Just to practice this requires access to an industry-standard roulette wheel, a duplicate layout to match the game you intend to hit, and countless hours of practice. If the casinos hadn't lost so many times to professional teams of expert players over the years, I'm certain they would still dismiss all of this as highly unlikely.
That said, it's extremely rare for any team of players to co-ordinate so well and so effectively, and I'm sure that if the entire gaming industry could magically summon the numbers for how much was lost to poorly played systems and how much was won by expert teams clocking vulnerable roulette wheels, the casinos would still be far ahead of the game.
But we're not done with problems to be overcome.
Reduced Accuracy in Roulette Prediction
Finding a predictable wheel is far from guaranteed. Modern rotors no longer have steep wooden cones in the center, which force balls quickly down into the numbers making prediction a lot easier. Nowadays, wheels tend to have shallow cones that allow a ball to cross over the rotor any time that ball bounces, and while this can still be beaten, it reduces accuracy.
More importantly, not every wheel has a reliable "drop zone" where the ball will almost always fall from the inner rim and into the rotor. This drop zone is the "fixed point" that the spotter must use when recording the ball and the single zero as they pass.
Some dealers just don't kick the ball fast enough when they spin and call "no more bets" sooner than they should, which can kill a team's profit margin, even on a hot wheel. In fact, casinos that suspect their wheel is being clocked can simply call off all bets as soon as the ball is released, but as many players will tell you, they like to place their bets once the outcome is "in the hands of fate."
Or, as advantage players like to call it: "Determined by physics."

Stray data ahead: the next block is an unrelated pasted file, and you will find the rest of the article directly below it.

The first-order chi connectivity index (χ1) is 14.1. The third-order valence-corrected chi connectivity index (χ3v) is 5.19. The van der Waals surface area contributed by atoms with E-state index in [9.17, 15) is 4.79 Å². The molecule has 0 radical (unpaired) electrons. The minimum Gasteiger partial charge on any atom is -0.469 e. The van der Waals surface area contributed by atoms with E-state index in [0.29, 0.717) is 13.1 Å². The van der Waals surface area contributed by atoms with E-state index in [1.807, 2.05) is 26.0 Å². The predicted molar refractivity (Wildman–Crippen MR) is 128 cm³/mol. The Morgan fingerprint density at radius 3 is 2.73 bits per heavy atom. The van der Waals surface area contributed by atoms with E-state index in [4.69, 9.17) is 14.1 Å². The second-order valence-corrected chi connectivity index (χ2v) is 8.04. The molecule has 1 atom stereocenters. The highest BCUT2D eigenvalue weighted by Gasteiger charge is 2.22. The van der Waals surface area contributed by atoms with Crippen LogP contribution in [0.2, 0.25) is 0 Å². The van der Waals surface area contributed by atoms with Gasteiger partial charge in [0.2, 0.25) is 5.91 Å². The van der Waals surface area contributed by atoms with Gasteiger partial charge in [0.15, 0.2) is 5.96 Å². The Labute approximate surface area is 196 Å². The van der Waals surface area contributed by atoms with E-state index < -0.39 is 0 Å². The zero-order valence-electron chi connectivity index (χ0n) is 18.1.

Natural Distractions Caused by Other Players
Then there's the natural distractions of live play that can easily interfere with the spotter's task, and BL often told me the worst thing that could happen during a profitable session was a chatty player who wouldn't shut up while he was trying to work!
Solutions to these problems required thinking on multiple levels.
Solutions to Roulette Advantage Play Issues
Software was rewritten to accommodate multiple spotters so teams would rotate tasks, taking turns to clock the wheel and make bets, so one player wasn't always so fixated on the spinning wheel and ball. Teams would often "Pavlov" dealers, rewarding them with bigger tips to subtly influence them, and would monitor shift patterns to avoid troublesome dealers who interfered with the desired order of play.
Another factor was fatigue. Accuracy would decline the longer a team played, so software was added to analyze player accuracy. After a spin, the result would be fed into the PDA, and the program would learn how "off" a player had been in their inputs and then adjust subsequent predictions accordingly. This improved accuracy considerably, and the program could even detect when players were getting too tired and tell the team to take a break!
This was all in the nineties and early noughties, and since then, technology has advanced to allow many more methods of input to much bigger processors contained in now-common items that everyone carries (and no longer need to be strapped to one's ass).
Regardless of modern innovations, the human factor remains the same, and the solutions required are all too similar, but hidden cameras can now clock a wheel perfectly from multiple changing angles and heights, and while these cameras were once bulky and obvious, they have now reached a size and quality in line with the Mission Impossible movies that inspired them.
But even with a hidden camera in your glasses that's connected wirelessly to a secret processor hidden in your patently ordinary cell phone and sending coded vibrations to multiple players around a target Roulette table; such a team will have many other problems to solve and consider before they win a dime at that table.
Consider lighting, movement, blocking, image quality, bandwidth, processing time, comms detection, interference, ball size, dealer variables, bet detection, player intrusion, and twenty other issues that will make themselves known as soon as you hit the casino floor.
It's hard to believe anyone would go to all that trouble, isn't it?